Law and Practice of Tribunals in Singapore
General Views of the Publication
This book is basically a guide to the law and procedures governing tribunals. It is plain reading and digestible by any person, whether he is a tribunal member, practitioner, layperson or researcher. Those responsible for the production of this book have put much effort into researching the law and processes that dictate tribunal hearings. The contents are well-structured, making it easy to follow.
It touches on three categories of tribunals in Singapore:
- Administrative tribunals which determine disputes between the Government and private persons or bodies, arising from public law.
- Tribunals hearing civil claims on private matters between individuals or private bodies commonly heard in the civil courts.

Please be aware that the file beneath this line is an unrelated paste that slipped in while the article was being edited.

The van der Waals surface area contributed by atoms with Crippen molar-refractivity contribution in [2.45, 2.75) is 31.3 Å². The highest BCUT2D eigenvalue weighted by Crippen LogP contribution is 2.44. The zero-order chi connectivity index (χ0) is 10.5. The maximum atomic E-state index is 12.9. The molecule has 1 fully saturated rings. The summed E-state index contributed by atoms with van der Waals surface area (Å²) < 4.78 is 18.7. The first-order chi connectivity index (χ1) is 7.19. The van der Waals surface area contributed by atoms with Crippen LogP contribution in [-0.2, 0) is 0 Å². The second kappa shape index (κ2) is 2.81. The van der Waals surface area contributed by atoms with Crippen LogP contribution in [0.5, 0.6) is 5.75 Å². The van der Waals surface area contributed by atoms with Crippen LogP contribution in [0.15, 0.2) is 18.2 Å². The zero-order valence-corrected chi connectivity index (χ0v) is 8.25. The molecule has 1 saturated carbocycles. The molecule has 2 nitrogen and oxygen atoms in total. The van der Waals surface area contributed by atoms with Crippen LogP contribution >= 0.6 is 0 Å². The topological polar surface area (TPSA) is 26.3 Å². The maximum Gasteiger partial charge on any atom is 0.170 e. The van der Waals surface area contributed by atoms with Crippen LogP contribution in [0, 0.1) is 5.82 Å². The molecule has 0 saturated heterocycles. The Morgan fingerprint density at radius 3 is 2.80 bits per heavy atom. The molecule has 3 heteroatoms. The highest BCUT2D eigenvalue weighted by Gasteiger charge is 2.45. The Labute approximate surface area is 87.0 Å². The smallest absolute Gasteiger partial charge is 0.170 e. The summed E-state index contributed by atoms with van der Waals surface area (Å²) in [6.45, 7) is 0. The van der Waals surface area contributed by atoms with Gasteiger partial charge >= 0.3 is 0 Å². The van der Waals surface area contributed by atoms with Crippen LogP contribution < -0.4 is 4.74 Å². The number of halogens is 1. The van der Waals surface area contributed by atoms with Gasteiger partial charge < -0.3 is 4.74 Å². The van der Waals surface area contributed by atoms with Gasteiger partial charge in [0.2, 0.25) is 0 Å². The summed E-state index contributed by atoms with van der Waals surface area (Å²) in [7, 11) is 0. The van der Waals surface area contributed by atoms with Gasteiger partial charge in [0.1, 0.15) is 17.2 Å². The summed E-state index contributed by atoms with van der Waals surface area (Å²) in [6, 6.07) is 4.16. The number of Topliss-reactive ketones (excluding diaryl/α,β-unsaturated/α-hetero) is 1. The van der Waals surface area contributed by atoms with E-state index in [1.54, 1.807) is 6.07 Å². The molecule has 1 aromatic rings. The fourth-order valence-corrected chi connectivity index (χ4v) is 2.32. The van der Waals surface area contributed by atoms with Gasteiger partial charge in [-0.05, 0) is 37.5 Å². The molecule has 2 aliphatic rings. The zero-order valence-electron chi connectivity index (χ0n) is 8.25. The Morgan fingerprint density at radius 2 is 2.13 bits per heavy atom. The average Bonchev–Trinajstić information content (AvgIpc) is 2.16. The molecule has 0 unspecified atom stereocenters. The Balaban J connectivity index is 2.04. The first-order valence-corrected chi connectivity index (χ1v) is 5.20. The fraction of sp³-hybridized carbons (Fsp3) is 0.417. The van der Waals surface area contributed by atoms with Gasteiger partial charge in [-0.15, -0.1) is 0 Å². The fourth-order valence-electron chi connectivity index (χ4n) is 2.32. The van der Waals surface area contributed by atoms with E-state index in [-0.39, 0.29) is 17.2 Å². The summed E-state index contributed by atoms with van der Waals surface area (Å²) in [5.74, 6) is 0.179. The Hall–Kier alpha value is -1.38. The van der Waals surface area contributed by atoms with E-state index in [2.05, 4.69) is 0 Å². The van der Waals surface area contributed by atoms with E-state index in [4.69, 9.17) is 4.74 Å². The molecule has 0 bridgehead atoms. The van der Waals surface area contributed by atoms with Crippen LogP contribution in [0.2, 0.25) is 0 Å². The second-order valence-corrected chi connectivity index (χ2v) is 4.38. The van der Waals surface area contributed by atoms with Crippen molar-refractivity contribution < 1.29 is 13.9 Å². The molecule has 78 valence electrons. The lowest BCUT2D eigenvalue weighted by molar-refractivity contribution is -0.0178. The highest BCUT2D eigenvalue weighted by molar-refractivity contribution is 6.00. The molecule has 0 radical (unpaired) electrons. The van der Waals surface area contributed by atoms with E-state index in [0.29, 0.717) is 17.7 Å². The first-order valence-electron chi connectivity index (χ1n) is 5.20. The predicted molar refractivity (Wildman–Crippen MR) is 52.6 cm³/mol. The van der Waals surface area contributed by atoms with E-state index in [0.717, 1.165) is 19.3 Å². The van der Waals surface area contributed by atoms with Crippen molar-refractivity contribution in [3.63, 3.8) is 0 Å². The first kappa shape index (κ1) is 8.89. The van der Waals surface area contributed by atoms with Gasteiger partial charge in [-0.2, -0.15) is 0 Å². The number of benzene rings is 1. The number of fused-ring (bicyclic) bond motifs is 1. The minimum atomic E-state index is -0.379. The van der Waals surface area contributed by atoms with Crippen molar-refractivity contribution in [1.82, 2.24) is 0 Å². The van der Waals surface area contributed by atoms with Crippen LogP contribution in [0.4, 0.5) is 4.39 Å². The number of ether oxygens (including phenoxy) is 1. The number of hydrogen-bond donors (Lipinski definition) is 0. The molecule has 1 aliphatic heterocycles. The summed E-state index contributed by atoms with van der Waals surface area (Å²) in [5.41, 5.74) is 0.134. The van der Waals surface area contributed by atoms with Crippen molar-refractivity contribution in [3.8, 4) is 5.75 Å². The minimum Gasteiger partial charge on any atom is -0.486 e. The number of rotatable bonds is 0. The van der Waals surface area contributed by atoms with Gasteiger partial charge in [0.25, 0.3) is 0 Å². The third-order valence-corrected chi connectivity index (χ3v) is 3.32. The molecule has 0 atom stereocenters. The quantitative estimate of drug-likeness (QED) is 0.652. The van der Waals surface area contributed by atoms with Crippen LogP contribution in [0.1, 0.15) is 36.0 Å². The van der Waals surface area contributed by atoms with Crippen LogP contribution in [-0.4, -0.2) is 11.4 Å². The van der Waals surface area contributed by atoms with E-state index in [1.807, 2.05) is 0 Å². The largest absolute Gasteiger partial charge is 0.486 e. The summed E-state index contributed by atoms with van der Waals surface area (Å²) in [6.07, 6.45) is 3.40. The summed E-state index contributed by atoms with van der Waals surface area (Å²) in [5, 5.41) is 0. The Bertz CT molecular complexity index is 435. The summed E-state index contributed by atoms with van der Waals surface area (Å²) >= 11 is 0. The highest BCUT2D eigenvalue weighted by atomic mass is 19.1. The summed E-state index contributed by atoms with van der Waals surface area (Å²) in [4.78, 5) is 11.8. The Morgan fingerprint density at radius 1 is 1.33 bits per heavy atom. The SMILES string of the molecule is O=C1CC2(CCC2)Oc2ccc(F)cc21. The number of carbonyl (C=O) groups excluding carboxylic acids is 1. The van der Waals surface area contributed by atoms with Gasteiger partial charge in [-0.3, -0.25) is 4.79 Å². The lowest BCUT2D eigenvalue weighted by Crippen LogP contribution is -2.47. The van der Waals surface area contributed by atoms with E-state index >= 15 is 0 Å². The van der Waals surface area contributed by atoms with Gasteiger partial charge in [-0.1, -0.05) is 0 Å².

- Disciplinary tribunals to hear complaints or matters brought before the professional regulatory bodies.
Much of the materials is practice-oriented and relates to the methodology applied to the hearing of disputes in a tribunal setting. They also set out the procedures and processes to enable the proper hearing of disputes, which are especially crucial for those managing tribunals.
The book consists of 10 chapters. The first three deal with the background to the legal nature of tribunals; sources of laws and statutory interpretation; with a short but comprehensive explanation of the tenets of natural justice and procedural fairness set out in Chapter 3. Whereas the bulk of chapters 4 to 8 deals with best practices for processes and procedures for a tribunal to adopt in relation to hearings, it includes also a useful section on Alternative Dispute Resolution. The last two chapters explain tribunal administration and case management along, with a handy guide on the standards expected of tribunal members.
The book also comes with two appendices. The first contains a List of Tribunals dealing with matters to do with the three categories of tribunals whilst the other sets out some of the best practices that tribunals should seriously consider.